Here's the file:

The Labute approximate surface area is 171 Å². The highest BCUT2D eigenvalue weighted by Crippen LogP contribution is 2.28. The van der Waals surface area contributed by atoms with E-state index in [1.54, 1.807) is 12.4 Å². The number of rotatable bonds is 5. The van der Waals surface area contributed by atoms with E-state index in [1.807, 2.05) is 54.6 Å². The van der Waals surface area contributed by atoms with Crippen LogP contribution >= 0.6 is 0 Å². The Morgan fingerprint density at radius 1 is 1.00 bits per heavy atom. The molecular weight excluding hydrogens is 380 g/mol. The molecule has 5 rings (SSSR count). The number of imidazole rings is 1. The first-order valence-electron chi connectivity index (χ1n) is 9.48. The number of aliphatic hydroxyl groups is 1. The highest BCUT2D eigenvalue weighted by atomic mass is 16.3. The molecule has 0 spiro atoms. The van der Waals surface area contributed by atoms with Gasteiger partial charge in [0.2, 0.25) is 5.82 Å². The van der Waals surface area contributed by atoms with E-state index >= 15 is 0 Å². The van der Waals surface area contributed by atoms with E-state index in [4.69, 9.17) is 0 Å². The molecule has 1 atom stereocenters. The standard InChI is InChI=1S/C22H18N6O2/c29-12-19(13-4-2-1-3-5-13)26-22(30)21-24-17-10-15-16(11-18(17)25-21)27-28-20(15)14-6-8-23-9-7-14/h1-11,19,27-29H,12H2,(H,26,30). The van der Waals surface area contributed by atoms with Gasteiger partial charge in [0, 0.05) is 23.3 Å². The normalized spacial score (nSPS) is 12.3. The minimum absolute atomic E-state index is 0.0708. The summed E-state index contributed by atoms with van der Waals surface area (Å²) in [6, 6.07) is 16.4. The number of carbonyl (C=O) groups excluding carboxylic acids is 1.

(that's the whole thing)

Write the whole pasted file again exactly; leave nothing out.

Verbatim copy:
The Labute approximate surface area is 171 Å². The highest BCUT2D eigenvalue weighted by Crippen LogP contribution is 2.28. The van der Waals surface area contributed by atoms with E-state index in [1.54, 1.807) is 12.4 Å². The number of rotatable bonds is 5. The van der Waals surface area contributed by atoms with E-state index in [1.807, 2.05) is 54.6 Å². The van der Waals surface area contributed by atoms with Crippen LogP contribution >= 0.6 is 0 Å². The Morgan fingerprint density at radius 1 is 1.00 bits per heavy atom. The molecular weight excluding hydrogens is 380 g/mol. The molecule has 5 rings (SSSR count). The number of imidazole rings is 1. The first-order valence-electron chi connectivity index (χ1n) is 9.48. The number of aliphatic hydroxyl groups is 1. The highest BCUT2D eigenvalue weighted by atomic mass is 16.3. The molecule has 0 spiro atoms. The van der Waals surface area contributed by atoms with Gasteiger partial charge in [0.2, 0.25) is 5.82 Å². The van der Waals surface area contributed by atoms with E-state index >= 15 is 0 Å². The van der Waals surface area contributed by atoms with E-state index in [4.69, 9.17) is 0 Å². The molecule has 1 atom stereocenters. The standard InChI is InChI=1S/C22H18N6O2/c29-12-19(13-4-2-1-3-5-13)26-22(30)21-24-17-10-15-16(11-18(17)25-21)27-28-20(15)14-6-8-23-9-7-14/h1-11,19,27-29H,12H2,(H,26,30). The van der Waals surface area contributed by atoms with Gasteiger partial charge in [0, 0.05) is 23.3 Å². The normalized spacial score (nSPS) is 12.3. The minimum absolute atomic E-state index is 0.0708. The summed E-state index contributed by atoms with van der Waals surface area (Å²) in [6, 6.07) is 16.4. The number of carbonyl (C=O) groups excluding carboxylic acids is 1.